What is Early Intervention?

What Early Intervention looks like   

Early Intervention assists and strengthens the capacity of families to meet the developmental needs of children from birth through three years of age who have delays or disabilities. A coaching style of interaction is used with caregivers as a means of building their confidence and competence as they provide opportunities within their everyday activities for their children to learn and develop.  Every family has a full team available to them in addition to the support of one Early Intervention professional assigned to be their primary service provider (PSP). 

Seven key principles of Early Intervention

Early Intervention is built upon and adheres to the following seven key principles:

  1. Infants and toddlers learn best through everyday experiences and interactions with familiar people in familiar settings.
  2. All families, with the necessary supports and resources, can enhance their child’s learning and development.
  3. The primary role of a service provider in Early Intervention is to work with and support the family members and caregivers in a child’s life.
  4. The Early Intervention process, from initial contact through transition, must be dynamic and individualized to reflect the preferences, learning styles, and cultural beliefs of the child and their family members.
  5. Individual Family Service Plan (IFSP) outcomes must be functional and based on the needs of the child and the priorities identified by their family.
  6. The priorities, needs and interests of the child’s family are addressed most appropriately by a primary Early Intervention provider who represents the family and receives team and community support in their behalf.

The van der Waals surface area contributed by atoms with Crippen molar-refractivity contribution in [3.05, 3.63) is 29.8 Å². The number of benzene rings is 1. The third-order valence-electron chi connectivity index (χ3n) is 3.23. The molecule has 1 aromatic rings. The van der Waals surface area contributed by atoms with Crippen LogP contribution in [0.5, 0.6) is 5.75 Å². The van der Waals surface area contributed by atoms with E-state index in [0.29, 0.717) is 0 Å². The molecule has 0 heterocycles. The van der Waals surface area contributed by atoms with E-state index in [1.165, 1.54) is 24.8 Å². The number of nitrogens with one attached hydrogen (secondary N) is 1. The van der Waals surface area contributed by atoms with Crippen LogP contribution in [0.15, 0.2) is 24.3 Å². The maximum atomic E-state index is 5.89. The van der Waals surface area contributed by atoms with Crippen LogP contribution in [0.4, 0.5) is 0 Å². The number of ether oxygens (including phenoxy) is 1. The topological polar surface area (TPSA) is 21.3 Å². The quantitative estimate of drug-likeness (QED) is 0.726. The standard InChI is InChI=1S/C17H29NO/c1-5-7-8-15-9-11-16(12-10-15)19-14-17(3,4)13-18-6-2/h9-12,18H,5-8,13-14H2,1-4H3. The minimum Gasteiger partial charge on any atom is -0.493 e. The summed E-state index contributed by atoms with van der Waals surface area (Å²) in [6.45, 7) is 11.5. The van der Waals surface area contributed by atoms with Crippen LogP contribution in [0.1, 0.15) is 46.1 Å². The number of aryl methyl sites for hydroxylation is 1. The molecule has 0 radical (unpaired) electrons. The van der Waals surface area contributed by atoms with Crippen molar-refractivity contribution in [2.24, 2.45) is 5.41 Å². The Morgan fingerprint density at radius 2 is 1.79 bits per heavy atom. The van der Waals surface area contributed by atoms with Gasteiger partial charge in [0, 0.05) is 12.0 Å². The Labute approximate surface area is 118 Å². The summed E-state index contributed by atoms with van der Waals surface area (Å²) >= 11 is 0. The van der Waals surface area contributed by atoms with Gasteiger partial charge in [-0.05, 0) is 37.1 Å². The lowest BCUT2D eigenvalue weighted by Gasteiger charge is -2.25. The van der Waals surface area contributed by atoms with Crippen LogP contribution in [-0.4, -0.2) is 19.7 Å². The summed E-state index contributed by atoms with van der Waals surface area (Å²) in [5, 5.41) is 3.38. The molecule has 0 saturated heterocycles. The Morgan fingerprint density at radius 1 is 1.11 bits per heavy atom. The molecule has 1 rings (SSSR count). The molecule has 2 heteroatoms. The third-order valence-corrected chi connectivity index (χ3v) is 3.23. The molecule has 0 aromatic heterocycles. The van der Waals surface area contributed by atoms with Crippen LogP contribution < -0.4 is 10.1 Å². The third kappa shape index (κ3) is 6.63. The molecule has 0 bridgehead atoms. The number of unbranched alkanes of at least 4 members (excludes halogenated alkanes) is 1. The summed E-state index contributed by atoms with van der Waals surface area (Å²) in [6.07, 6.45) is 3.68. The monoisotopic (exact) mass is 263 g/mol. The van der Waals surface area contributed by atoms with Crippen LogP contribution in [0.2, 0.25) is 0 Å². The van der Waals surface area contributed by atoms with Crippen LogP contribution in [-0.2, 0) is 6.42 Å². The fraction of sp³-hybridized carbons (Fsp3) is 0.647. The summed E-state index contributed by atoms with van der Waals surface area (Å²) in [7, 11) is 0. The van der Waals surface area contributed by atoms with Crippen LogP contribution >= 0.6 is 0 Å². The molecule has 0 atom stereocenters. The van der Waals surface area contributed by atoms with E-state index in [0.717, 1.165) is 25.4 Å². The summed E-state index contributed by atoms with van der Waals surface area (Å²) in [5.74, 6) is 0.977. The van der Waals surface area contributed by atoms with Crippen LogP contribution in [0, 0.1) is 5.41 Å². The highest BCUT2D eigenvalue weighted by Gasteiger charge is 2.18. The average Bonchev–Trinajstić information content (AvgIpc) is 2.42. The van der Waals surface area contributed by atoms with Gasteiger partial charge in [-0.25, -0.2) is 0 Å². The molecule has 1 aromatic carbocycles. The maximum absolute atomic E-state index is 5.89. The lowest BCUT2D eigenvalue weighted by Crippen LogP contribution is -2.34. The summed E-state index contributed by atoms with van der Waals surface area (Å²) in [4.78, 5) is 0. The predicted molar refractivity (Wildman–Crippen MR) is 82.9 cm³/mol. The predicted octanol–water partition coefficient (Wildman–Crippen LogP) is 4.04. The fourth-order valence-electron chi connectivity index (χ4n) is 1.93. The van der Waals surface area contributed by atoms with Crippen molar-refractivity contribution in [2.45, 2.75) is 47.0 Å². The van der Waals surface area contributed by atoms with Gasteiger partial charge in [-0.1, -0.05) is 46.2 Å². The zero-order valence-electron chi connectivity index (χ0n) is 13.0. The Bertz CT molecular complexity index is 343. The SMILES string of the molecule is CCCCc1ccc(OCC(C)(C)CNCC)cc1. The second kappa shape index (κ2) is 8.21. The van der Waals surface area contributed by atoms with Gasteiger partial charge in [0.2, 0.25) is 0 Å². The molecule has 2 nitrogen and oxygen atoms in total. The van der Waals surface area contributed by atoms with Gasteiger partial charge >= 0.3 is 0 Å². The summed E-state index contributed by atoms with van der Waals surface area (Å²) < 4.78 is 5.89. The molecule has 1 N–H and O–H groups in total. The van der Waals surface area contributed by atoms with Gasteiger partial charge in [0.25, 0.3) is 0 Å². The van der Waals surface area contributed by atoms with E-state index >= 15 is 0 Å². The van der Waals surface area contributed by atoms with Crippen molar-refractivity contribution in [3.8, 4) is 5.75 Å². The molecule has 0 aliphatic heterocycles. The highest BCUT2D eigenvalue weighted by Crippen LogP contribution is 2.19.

7. Interventions with a young child and their family members must be based on a clear understanding of these principles, facilitated by the use of validated practices, and supported by the best available research while remaining adherent to all relevant laws and regulations.

    (Work group on Principles and Practices in Natural Environments, OSEP TA Community of Practice: Part C Settings. [2008, March]. Agreed upon mission and key principles for providing Early Intervention services in natural environments).

Through the use of these principles, Early Intervention helps families to enhance their children’s learning and development within their natural environments and everyday routines.

 

Watch the video below from the Ohio Department of Developmental Disabilities to learn more about Early Intervention.

 

 

Referral

The local Help Me Grow program refers babies and toddlers to the Early Intervention program if there is a concern about the child’s development. Contact Help Me Grow at (740) 474-9544.

Parents must give permission to have their child evaluated. Services begin with an evaluation in order to determine eligibility. A Help Me Grow service coordinator will then assist the family in determining the needs of the child, utilizing all available resources to help the family meet the needs of their child in the most natural environment (home, child care center, and recreational settings like playgrounds, libraries, and play groups.)

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